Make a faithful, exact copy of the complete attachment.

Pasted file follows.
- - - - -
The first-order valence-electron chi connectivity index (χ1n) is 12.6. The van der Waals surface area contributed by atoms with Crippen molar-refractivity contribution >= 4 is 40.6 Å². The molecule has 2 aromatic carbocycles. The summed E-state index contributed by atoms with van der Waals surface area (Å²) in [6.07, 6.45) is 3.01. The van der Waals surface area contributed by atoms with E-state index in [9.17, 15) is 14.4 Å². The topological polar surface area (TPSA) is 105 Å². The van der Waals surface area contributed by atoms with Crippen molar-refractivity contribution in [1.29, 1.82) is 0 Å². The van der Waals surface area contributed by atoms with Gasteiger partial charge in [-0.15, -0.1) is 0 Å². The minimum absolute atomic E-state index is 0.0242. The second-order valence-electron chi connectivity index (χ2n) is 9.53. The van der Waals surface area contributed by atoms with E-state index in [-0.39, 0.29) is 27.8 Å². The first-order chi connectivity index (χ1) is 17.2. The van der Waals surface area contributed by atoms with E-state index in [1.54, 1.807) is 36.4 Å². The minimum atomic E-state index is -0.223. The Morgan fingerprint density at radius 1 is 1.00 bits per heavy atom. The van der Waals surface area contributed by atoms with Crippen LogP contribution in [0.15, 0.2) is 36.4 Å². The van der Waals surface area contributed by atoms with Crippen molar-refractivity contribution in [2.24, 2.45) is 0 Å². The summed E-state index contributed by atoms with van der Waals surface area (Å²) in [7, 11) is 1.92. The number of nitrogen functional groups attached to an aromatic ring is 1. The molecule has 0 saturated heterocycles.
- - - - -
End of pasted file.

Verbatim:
The first-order valence-electron chi connectivity index (χ1n) is 12.6. The van der Waals surface area contributed by atoms with Crippen molar-refractivity contribution >= 4 is 40.6 Å². The molecule has 2 aromatic carbocycles. The summed E-state index contributed by atoms with van der Waals surface area (Å²) in [6.07, 6.45) is 3.01. The van der Waals surface area contributed by atoms with E-state index in [9.17, 15) is 14.4 Å². The topological polar surface area (TPSA) is 105 Å². The van der Waals surface area contributed by atoms with Crippen molar-refractivity contribution in [1.29, 1.82) is 0 Å². The van der Waals surface area contributed by atoms with Gasteiger partial charge in [-0.15, -0.1) is 0 Å². The minimum absolute atomic E-state index is 0.0242. The second-order valence-electron chi connectivity index (χ2n) is 9.53. The van der Waals surface area contributed by atoms with E-state index in [-0.39, 0.29) is 27.8 Å². The first-order chi connectivity index (χ1) is 17.2. The van der Waals surface area contributed by atoms with E-state index in [1.54, 1.807) is 36.4 Å². The minimum atomic E-state index is -0.223. The Morgan fingerprint density at radius 1 is 1.00 bits per heavy atom. The van der Waals surface area contributed by atoms with Crippen LogP contribution in [0.15, 0.2) is 36.4 Å². The van der Waals surface area contributed by atoms with Crippen molar-refractivity contribution in [2.24, 2.45) is 0 Å². The summed E-state index contributed by atoms with van der Waals surface area (Å²) in [7, 11) is 1.92. The number of nitrogen functional groups attached to an aromatic ring is 1. The molecule has 0 saturated heterocycles.